Eddie said...

part 2
So what was the problem? When you save or export files to a PDF there are a few default presets for Web, Screen or Print. And all of them have a setting for compressing text and lineart and it is ON by default. The thing I'd learned though, was that when you compress lineart, it looks like crap! The point of using compression is to cut down on file size, but if it compromises the quality of your work then it's not worth using.

I didn't think to ask the printer about it until Vol 2 because the files I sent to the printer both times were full-res PDF files with *no compression* and yet for some reason they were coming out looking like they'd been compressed. It occurred to me this time around (mostly since I've seen the issue at work more and more in the last few years) to wonder if the pre-press workflow at the printer wasn't set up to use default PDF settings. (And oddly enough, I did not have this issue with the test books I had made at Lulu.com.)

When you submit files to a printer someone in the pre-press department opens the files, makes sure everything is there, looks good, and then sends it through an automated workflow to properly set the files to run through their system for print and generate a proof. Part of that workflow would include re-saving the PDF file. And it was then that I thought they must just be using those default PDF settings, including the default compressions settings. I was on to something!

I asked my rep at Bookmobile if this might be the case and she passed that on to their pre-press/setup department. Sure enough, I was right! They generated a new PDF and proof without the compression settings and it looked just great. How I wish I had thought to ask the people at Lefonfon about this, but I also wonder if it would have really made a difference. As a small-time customer they seemed relatively indifferent to my problem and to them, that first book was still 'good enough.'

From my perspective, I'm glad I got to the bottom of the problem because I knew it wasn't something I had done wrong. When you're in a situation like that you feel like you can't rest until you've figured it out. I'm also glad I found a printer to work with who was willing to go that extra step and provide really good customer service.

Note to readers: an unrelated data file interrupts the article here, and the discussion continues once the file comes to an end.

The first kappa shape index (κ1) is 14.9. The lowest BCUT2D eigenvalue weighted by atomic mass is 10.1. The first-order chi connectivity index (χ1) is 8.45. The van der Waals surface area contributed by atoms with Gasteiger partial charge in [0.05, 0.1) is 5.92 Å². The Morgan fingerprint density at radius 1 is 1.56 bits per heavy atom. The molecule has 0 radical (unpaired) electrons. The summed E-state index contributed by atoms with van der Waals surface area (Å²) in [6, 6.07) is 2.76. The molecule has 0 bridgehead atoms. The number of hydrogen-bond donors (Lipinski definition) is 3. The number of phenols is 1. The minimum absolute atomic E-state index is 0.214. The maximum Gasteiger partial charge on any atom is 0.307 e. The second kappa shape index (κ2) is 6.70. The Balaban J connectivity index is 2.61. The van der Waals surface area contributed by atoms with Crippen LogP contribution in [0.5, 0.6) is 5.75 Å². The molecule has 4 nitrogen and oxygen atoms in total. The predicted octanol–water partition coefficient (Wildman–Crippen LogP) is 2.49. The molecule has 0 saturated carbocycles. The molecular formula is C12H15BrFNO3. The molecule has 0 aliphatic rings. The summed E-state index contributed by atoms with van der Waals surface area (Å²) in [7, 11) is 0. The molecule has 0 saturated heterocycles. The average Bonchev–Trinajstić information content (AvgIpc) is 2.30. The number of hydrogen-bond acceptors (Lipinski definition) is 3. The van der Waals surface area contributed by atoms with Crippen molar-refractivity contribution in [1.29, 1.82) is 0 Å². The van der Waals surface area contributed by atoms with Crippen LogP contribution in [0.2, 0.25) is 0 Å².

Even though my problem was solved, I've noticed a lot more professionally published books over the years with this same issue and it's because people don't pay close enough attention and it's always 'good enough' for them. Larger publishers who carry more weight with their spending dollars stand a better chance of demanding reprints or fixes, so this was also a lesson in the dollar being the bottom line with a lot of companies. Unfortunately that's how it works in the world of business and production goods. But it doesn't have to be.

It's also a great lesson in the world of commercial printing that your proof should ALWAYS look exactly like the final product. If it doesn't, don't sign off on that proof until you're %100 satisfied. And if your printer isn't able to deliver the quality of work you want then take your business elsewhere and let your dollars speak for *you!*

Jeff R. said...

I think that the number of copies that The Last Day phonebook sold would be a more useful number than the circulation of the individual issues at the end. But I have no idea what that number is.

Mike said...

A kickstarter that resulted in Dave reading more Cerebus to us is my current wish. I love my High Society audio-visual! I want to hear Bear!
Thanks!

Anonymous said...

Jeff, I agree that we might more finely compare apples to apples and oranges to oranges. Sales of The Last Day might better compare to sales of a Cerebus Miscellany volume. But sales of a Cerebus Archive series would most usefully compare to the monthly Cerebus title.

And speaking of series, how well do we think Strange Death will sell? A black-and-white comic, a historical biography, about an art style not currently popular, and seasoned with Dave's ludicrous "comics metaphysics", is going to be a hard sell in the direct market -- the only market Dave is interested in pursuing. This is a comic that, like Cerebus, is more for people with an interest in comics as a medium than it is for readers.